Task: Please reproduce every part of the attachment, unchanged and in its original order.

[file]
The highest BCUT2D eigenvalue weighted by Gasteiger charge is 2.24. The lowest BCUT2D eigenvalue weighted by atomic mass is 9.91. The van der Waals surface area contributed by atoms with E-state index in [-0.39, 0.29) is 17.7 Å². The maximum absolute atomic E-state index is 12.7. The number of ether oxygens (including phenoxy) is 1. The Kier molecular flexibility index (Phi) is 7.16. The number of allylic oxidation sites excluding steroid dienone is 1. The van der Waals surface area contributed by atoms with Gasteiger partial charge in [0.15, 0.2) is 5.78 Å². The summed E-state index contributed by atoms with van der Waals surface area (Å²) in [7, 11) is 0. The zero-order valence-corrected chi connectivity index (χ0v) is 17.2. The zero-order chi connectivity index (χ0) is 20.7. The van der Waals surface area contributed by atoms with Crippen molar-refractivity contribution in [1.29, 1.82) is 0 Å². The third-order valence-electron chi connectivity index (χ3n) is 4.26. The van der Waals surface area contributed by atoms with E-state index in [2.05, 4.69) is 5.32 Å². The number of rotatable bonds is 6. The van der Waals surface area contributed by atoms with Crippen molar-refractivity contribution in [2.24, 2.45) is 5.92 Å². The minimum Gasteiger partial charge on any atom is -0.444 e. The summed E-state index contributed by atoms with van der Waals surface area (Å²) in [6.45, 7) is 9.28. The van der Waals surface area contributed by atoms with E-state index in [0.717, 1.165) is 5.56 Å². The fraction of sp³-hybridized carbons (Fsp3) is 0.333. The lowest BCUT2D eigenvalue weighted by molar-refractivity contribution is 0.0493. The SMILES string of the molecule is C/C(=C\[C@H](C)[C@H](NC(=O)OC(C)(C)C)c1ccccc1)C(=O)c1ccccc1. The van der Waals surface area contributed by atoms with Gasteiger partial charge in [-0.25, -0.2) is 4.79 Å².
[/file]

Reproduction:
The highest BCUT2D eigenvalue weighted by Gasteiger charge is 2.24. The lowest BCUT2D eigenvalue weighted by atomic mass is 9.91. The van der Waals surface area contributed by atoms with E-state index in [-0.39, 0.29) is 17.7 Å². The maximum absolute atomic E-state index is 12.7. The number of ether oxygens (including phenoxy) is 1. The Kier molecular flexibility index (Phi) is 7.16. The number of allylic oxidation sites excluding steroid dienone is 1. The van der Waals surface area contributed by atoms with Gasteiger partial charge in [0.15, 0.2) is 5.78 Å². The summed E-state index contributed by atoms with van der Waals surface area (Å²) in [7, 11) is 0. The zero-order valence-corrected chi connectivity index (χ0v) is 17.2. The zero-order chi connectivity index (χ0) is 20.7. The van der Waals surface area contributed by atoms with Crippen molar-refractivity contribution in [1.29, 1.82) is 0 Å². The third-order valence-electron chi connectivity index (χ3n) is 4.26. The van der Waals surface area contributed by atoms with E-state index in [2.05, 4.69) is 5.32 Å². The number of rotatable bonds is 6. The van der Waals surface area contributed by atoms with Crippen molar-refractivity contribution in [2.24, 2.45) is 5.92 Å². The minimum Gasteiger partial charge on any atom is -0.444 e. The summed E-state index contributed by atoms with van der Waals surface area (Å²) in [6.45, 7) is 9.28. The van der Waals surface area contributed by atoms with E-state index in [0.717, 1.165) is 5.56 Å². The fraction of sp³-hybridized carbons (Fsp3) is 0.333. The lowest BCUT2D eigenvalue weighted by molar-refractivity contribution is 0.0493. The SMILES string of the molecule is C/C(=C\[C@H](C)[C@H](NC(=O)OC(C)(C)C)c1ccccc1)C(=O)c1ccccc1. The van der Waals surface area contributed by atoms with Gasteiger partial charge in [-0.25, -0.2) is 4.79 Å².